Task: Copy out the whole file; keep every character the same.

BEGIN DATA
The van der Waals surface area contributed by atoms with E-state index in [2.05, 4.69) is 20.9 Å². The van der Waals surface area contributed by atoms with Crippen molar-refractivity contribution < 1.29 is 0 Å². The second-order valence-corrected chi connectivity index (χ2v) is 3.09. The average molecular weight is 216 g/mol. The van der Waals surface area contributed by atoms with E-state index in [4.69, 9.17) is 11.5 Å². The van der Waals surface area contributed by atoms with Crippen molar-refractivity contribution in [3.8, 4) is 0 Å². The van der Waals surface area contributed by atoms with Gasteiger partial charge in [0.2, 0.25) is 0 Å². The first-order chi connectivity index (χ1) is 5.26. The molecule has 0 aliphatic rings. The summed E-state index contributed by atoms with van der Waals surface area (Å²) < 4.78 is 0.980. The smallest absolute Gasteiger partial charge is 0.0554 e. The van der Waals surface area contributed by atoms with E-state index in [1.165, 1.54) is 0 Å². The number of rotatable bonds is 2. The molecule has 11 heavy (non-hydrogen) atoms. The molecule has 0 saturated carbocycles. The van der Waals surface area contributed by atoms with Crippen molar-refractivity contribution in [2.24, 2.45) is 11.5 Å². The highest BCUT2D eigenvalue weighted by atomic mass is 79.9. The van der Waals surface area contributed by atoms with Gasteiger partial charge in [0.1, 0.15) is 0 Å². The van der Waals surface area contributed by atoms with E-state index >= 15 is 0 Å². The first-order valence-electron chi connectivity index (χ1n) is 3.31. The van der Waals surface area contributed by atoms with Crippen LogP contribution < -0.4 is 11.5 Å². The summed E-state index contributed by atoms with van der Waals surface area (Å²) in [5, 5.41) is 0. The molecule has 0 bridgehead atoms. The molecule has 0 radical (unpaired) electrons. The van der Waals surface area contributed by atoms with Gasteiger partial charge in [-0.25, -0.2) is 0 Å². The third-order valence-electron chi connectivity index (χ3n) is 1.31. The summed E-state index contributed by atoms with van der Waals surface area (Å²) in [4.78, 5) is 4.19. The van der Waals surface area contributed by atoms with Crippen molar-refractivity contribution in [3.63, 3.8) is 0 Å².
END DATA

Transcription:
The van der Waals surface area contributed by atoms with E-state index in [2.05, 4.69) is 20.9 Å². The van der Waals surface area contributed by atoms with Crippen molar-refractivity contribution < 1.29 is 0 Å². The second-order valence-corrected chi connectivity index (χ2v) is 3.09. The average molecular weight is 216 g/mol. The van der Waals surface area contributed by atoms with E-state index in [4.69, 9.17) is 11.5 Å². The van der Waals surface area contributed by atoms with Crippen molar-refractivity contribution in [3.8, 4) is 0 Å². The van der Waals surface area contributed by atoms with Gasteiger partial charge in [0.2, 0.25) is 0 Å². The first-order chi connectivity index (χ1) is 5.26. The molecule has 0 aliphatic rings. The summed E-state index contributed by atoms with van der Waals surface area (Å²) < 4.78 is 0.980. The smallest absolute Gasteiger partial charge is 0.0554 e. The van der Waals surface area contributed by atoms with E-state index in [1.165, 1.54) is 0 Å². The number of rotatable bonds is 2. The molecule has 11 heavy (non-hydrogen) atoms. The molecule has 0 saturated carbocycles. The van der Waals surface area contributed by atoms with Crippen molar-refractivity contribution in [2.24, 2.45) is 11.5 Å². The highest BCUT2D eigenvalue weighted by atomic mass is 79.9. The van der Waals surface area contributed by atoms with Gasteiger partial charge in [0.1, 0.15) is 0 Å². The van der Waals surface area contributed by atoms with E-state index >= 15 is 0 Å². The first-order valence-electron chi connectivity index (χ1n) is 3.31. The van der Waals surface area contributed by atoms with Crippen LogP contribution < -0.4 is 11.5 Å². The summed E-state index contributed by atoms with van der Waals surface area (Å²) in [5, 5.41) is 0. The molecule has 0 bridgehead atoms. The molecule has 0 radical (unpaired) electrons. The van der Waals surface area contributed by atoms with Gasteiger partial charge in [-0.25, -0.2) is 0 Å². The third-order valence-electron chi connectivity index (χ3n) is 1.31. The summed E-state index contributed by atoms with van der Waals surface area (Å²) in [4.78, 5) is 4.19. The van der Waals surface area contributed by atoms with Crippen molar-refractivity contribution in [3.63, 3.8) is 0 Å².